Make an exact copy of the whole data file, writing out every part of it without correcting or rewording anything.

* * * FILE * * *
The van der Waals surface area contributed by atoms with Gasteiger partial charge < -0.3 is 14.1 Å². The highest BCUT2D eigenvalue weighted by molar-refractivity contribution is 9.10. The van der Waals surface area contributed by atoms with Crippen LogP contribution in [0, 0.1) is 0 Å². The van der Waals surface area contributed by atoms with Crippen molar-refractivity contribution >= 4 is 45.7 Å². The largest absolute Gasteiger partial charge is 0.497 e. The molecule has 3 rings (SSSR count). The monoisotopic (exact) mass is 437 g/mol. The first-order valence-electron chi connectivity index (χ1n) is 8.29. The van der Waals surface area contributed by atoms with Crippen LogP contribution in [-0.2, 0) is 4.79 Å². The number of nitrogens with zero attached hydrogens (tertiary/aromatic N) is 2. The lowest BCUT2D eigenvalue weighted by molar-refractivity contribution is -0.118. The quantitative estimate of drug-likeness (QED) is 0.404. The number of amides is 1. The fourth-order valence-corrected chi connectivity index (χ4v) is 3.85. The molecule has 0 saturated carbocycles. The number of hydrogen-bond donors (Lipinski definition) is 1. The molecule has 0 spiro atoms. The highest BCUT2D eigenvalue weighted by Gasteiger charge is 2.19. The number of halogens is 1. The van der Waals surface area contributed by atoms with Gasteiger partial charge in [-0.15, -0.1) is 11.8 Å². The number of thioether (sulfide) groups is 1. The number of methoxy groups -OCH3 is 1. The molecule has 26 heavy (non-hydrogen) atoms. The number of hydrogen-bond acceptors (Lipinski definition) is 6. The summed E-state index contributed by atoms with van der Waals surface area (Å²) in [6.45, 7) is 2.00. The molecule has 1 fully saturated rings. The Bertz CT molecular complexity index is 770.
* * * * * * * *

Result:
The van der Waals surface area contributed by atoms with Gasteiger partial charge < -0.3 is 14.1 Å². The highest BCUT2D eigenvalue weighted by molar-refractivity contribution is 9.10. The van der Waals surface area contributed by atoms with Crippen LogP contribution in [0, 0.1) is 0 Å². The van der Waals surface area contributed by atoms with Crippen molar-refractivity contribution >= 4 is 45.7 Å². The largest absolute Gasteiger partial charge is 0.497 e. The molecule has 3 rings (SSSR count). The monoisotopic (exact) mass is 437 g/mol. The first-order valence-electron chi connectivity index (χ1n) is 8.29. The van der Waals surface area contributed by atoms with Crippen LogP contribution in [-0.2, 0) is 4.79 Å². The number of nitrogens with zero attached hydrogens (tertiary/aromatic N) is 2. The lowest BCUT2D eigenvalue weighted by molar-refractivity contribution is -0.118. The quantitative estimate of drug-likeness (QED) is 0.404. The number of amides is 1. The fourth-order valence-corrected chi connectivity index (χ4v) is 3.85. The molecule has 0 saturated carbocycles. The number of hydrogen-bond donors (Lipinski definition) is 1. The molecule has 0 spiro atoms. The highest BCUT2D eigenvalue weighted by Gasteiger charge is 2.19. The number of halogens is 1. The van der Waals surface area contributed by atoms with Gasteiger partial charge in [-0.15, -0.1) is 11.8 Å². The number of thioether (sulfide) groups is 1. The number of methoxy groups -OCH3 is 1. The molecule has 26 heavy (non-hydrogen) atoms. The number of hydrogen-bond acceptors (Lipinski definition) is 6. The summed E-state index contributed by atoms with van der Waals surface area (Å²) in [6.45, 7) is 2.00. The molecule has 1 fully saturated rings. The Bertz CT molecular complexity index is 770.